John Nides and his wife had buckled up for the trip home from New York to Minneapolis on March 31 when a passenger boarding Delta Flight 2921 needed help from a flight attendant to navigate the walkway, according to Nides, and was garbling his words.
“Everybody thought this guy was drunk,” Nides said.
The passenger, who sat right across the aisle from Nides and his wife, was infected with Lassa virus, a rat-born infection common in west Africa that hasn’t been detected in the United States since 2010. Within days, the Minnesota Department of Health and the Centers for Disease Control and Prevention had launched an investigation to make sure the virus hadn’t spread to others on the flight or, later, to the staff at a Twin Cities hospital where he was treated.
There is no sign that Lassa fever struck the other passengers — the virus spreads through blood and saliva, not casual contact. But the incident is raising questions about what protections are in place to prevent passengers with contagious diseases from boarding commercial flights and, through international travel, potentially spreading viruses far and wide.
“How do you let a person like that on an airplane?” Nides asked. “This guy was physically sick. This guy needed help getting on the plane.”
Nides himself is still bothered by what happened on Delta 2921. He was contacted by government health officials April 5, quizzed about his proximity to the infected man, and asked to take his temperature twice daily.
Federal officials agreed that the case raised concerns about public health safety when they reported the infection to the public April 4. CDC Director Dr. Tom Frieden called it a reminder that “a disease anywhere can appear anywhere else in the world within hours.”
Ever since the well-documented SARS and H1N1 influenza outbreaks that crossed international borders a few years ago, airlines and airports have worked with the CDC to promote awareness about the risks of infected passengers. U.S. Customs and Border Protection agents working at airports are trained to identify passengers known by federal public health officials to have communicable diseases, and to contact on-site medical personnel to check on them.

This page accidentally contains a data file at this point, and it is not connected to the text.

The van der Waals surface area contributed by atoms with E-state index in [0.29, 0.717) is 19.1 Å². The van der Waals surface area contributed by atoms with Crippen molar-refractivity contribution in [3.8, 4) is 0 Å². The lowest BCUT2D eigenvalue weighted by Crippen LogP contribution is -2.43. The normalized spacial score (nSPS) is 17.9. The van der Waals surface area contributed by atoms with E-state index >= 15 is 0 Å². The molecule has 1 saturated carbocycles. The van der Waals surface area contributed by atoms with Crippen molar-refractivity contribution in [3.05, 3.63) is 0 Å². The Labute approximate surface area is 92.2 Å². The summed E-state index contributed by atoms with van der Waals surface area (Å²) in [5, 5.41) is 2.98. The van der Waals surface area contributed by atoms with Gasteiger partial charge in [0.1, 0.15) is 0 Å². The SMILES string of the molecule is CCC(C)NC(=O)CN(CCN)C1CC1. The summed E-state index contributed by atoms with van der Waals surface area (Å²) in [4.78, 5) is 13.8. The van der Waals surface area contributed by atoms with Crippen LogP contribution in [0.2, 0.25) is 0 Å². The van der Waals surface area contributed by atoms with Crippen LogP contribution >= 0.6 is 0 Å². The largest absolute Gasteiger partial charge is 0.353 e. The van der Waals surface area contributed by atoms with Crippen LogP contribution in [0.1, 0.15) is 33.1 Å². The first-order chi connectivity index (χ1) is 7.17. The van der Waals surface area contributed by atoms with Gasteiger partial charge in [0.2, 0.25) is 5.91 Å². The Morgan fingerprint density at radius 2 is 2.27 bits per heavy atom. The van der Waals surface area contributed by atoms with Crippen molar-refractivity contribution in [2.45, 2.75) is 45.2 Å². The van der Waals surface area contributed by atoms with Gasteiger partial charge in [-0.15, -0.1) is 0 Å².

Airlines that identify potentially infected passengers are not required by federal law to keep them off flights, but pilots are required to notify health officials before they land if any passengers exhibit fevers that have lasted more than 48 hours or are accompanied by rashes, jaundice or swelling.
Airlines have worked with the CDC to develop their own protocols on how to respond if ticket agents, flight attendants or others have concerns about passengers, said Katie Connell, a spokeswoman for the Airlines for America trade group.
“A traveler who is identified as a health risk to others by public health authorities may be denied boarding,” she said.
At Delta, if workers have concerns they are supposed to contact an emergency medical contractor at the University of Pittsburgh who assesses the situation and whether a passenger is fit to fly.
Federal officials said none of these rules were overlooked in the Lassa fever incident.
The infected man was coming from Nigeria when he reached a Customs checkpoint early on March 31 at JFK airport in New York, according to a statement provided by Customs spokesman Anthony Bucci. “The traveler did not exhibit any outward signs of illness and was subsequently admitted.”
The fever was confirmed only after the plane landed in Minneapolis-St. Paul and the infected man was hospitalized.
A Delta spokeswoman declined to comment on the man’s condition, but CDC spokeswoman Candice Burns Hoffmann said he didn’t exhibit obvious signs of fever during the trip.
“Even if he needed assistance on the plane,” she said, “this could have been due to something other than an infectious disease.”
Nides disagreed. While he doesn’t know whether the man appeared ill before he boarded, he said a flight attendant had to hold the passenger by the shoulder to guide him to his seat. The man also leaned forward against the seat back in front of him, Nides recalled, and flight attendants repeatedly checked on him in flight. When he dropped a piece of paper, he was too weak to pick it up, Nides said.
In west Africa, 300,000 people are diagnosed with Lassa infections each year; others carry the virus without symptoms. The mortality rate from known infections is 1 percent to 2 percent, but health officials believe it would be lower in the U.S. due to better medical care.
In the days after the March 31 flight, the CDC reached out to people who came in close contact with the infected man and asked them to monitor their health and body temperatures.
Nides told them he didn’t have thermometers at his Mendota Heights, Minn., home. The next day, he said, a state epidemic intelligence officer hand-delivered two of them.